Guest Author February 13, 2019
gaming laptop

Remember when video games were nothing more than a few pixels moving up and down, with a bouncing ball rolling across the screen? Yeah… me either, but I have heard stories about it, and it sounds awful. That said, I do remember having to load up MS dos mode on an early 90’s computer and type in some code I always forgot so I could play Jack Nicklaus Signature Golf.

Man games sucked back then. Sitting alone at a computer looking at a heavily pixelated screen, playing a game that could barely even hold half of my attention.

Little did I know, that soon, gaming would be changed forever. And it wasn’t the hardware that would do it, although that did play a crucial role. Instead, it would be something far less predictable. It was the internet.

Socialization

We’ve all heard the stereotypes. Pimply faced kid in the basement, by himself for days on end, never seeing the sunlight, and eating Cheetos while downing caffeine. Well, no longer (except the Cheetos and caffeine part, that’s still a thing).

Since the advent of online multiplayer games, gaming has become a place where like-minded people who loved the same game could join lobbies and play together.

Gamers are no longer the socially awkward people they once were. No longer being secluded and alone, gamers are now a part of a community. A community that’s large enough for multi-billion dollar corporations to invest in platforms for players to share their favorite games with.

More acceptable

Let’s go back to the loner sitting at his computer myth; that’s pretty much no longer even a thing anymore. The sheer number and variety of games have brought nearly everyone to video games. Who among us hasn’t squared off with a friend in a battle of wits to see who walks away with the most points in Words with Friends?

Whether it’s male, female, young, or old; seemingly the whole world is playing video games now. Heck, my girlfriend and I slay some zombies on Call of Duty every Friday night with a platter of wings, a pizza, and some drinks.

Hotfixes and patches

Bo Jackson Tecmo Bowl, Corner 3 in Double Dribble… These are words that make any gamer from the late ’80s to early 90’s shutter. They were exploits in the games poor technology that made certain characters or certain plays unstoppable. And they remain there to this day.

Today, you would never see that happen. Thanks to the internet, game developers can fix any glitches in their games. Today’s gamers get patches and hotfixes on a near-weekly basis.

Downloadable Content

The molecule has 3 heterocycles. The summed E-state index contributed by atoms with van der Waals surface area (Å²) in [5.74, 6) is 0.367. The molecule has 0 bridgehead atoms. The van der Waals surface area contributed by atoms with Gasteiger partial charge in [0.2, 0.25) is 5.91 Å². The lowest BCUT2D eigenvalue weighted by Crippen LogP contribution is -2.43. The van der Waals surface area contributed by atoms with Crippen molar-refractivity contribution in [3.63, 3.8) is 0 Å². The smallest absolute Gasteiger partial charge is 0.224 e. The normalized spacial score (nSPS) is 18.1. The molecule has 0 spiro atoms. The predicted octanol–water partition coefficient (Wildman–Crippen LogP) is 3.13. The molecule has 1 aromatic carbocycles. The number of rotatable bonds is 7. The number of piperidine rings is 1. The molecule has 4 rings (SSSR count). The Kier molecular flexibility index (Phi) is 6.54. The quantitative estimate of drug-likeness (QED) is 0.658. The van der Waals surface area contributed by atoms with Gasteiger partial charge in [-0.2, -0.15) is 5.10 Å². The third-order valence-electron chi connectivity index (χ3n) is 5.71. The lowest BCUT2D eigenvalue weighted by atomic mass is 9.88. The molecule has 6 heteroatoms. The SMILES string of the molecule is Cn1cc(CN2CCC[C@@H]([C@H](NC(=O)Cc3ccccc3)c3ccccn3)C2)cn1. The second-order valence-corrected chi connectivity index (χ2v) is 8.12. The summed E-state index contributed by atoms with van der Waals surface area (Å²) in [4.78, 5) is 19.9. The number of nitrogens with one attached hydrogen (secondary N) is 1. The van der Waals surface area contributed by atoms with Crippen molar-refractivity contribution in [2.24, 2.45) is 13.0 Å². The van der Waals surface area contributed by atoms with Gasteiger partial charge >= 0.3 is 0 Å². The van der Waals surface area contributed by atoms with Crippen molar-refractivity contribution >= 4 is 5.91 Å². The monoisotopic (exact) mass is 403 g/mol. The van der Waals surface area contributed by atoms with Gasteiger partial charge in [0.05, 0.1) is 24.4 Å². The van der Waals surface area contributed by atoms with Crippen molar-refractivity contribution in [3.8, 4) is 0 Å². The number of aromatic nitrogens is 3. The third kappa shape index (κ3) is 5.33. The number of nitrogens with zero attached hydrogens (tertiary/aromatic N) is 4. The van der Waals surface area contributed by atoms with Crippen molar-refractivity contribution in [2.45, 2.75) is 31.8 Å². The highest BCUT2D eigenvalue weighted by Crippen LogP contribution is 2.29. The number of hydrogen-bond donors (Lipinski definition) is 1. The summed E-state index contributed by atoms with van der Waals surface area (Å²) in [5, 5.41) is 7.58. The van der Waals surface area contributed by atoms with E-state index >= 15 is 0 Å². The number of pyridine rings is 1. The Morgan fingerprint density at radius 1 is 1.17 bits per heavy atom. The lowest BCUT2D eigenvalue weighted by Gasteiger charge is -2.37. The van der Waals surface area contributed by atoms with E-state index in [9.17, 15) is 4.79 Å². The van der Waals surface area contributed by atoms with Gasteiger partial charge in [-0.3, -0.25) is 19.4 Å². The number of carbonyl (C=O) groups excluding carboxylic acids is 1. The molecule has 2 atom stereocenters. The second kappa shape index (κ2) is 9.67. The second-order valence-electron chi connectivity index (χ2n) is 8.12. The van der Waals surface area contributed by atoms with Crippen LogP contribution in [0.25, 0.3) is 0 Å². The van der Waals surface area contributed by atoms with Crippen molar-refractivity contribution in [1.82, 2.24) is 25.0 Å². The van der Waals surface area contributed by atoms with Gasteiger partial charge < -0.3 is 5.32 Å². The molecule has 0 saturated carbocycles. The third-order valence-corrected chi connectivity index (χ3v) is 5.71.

Along with the ability to fix problems in their games, developers are also able to add new content to their game; helping to improve replayability, thus lengthening the life span of their games.

Developers like Rockstar games use this flawlessly by adding new missions to their games every so often. It’s the reason that Grand Theft Auto 5 (a game that has been out for nearly seven years) is still one of the most popular games in the world. With new content coming out all the time, games don’t get boring nearly as fast as they used to.

Micro Transactions

Unfortunately, there are some not-so-awesome things that the world wide web has brought to gaming. That thing being micro-transactions. Game developers are now nickel and diming their customers by removing stuff that was once in the game and selling it back to them for money.

There are some egregious examples of this, for instance, Activision and Treyarch selling Call of Duty gamers a red dot sight for real life money. That’s just what it sounds like… a red dot that you can see.

Careers

“That game isn’t going to pay your bills you know…” I can still hear the ghost of my mother screaming that at me sometimes. But that’s not such a true statement anymore.

Possibly the best thing that the internet has done for gaming is to allow people to have a career doing the thing that they love most. Whether you report on, or write about games, develop games, or even play games. Gaming is now a legitimate way to earn a living.

ESPN even televises gaming tournaments, so you know there’s big money in it. And even if you’re not a professional gamer, you can still upload gameplay footage on platforms like YouTube for people to watch. You can do it AS A CAREER! There are thousands of people who make a good living doing that very thing.
 
 
About the author

Emily Jacobs is Happiness Ambassador for SpeedCheck.org
She loves to write latest technology trends and love to share her knowledge through her articles.
 

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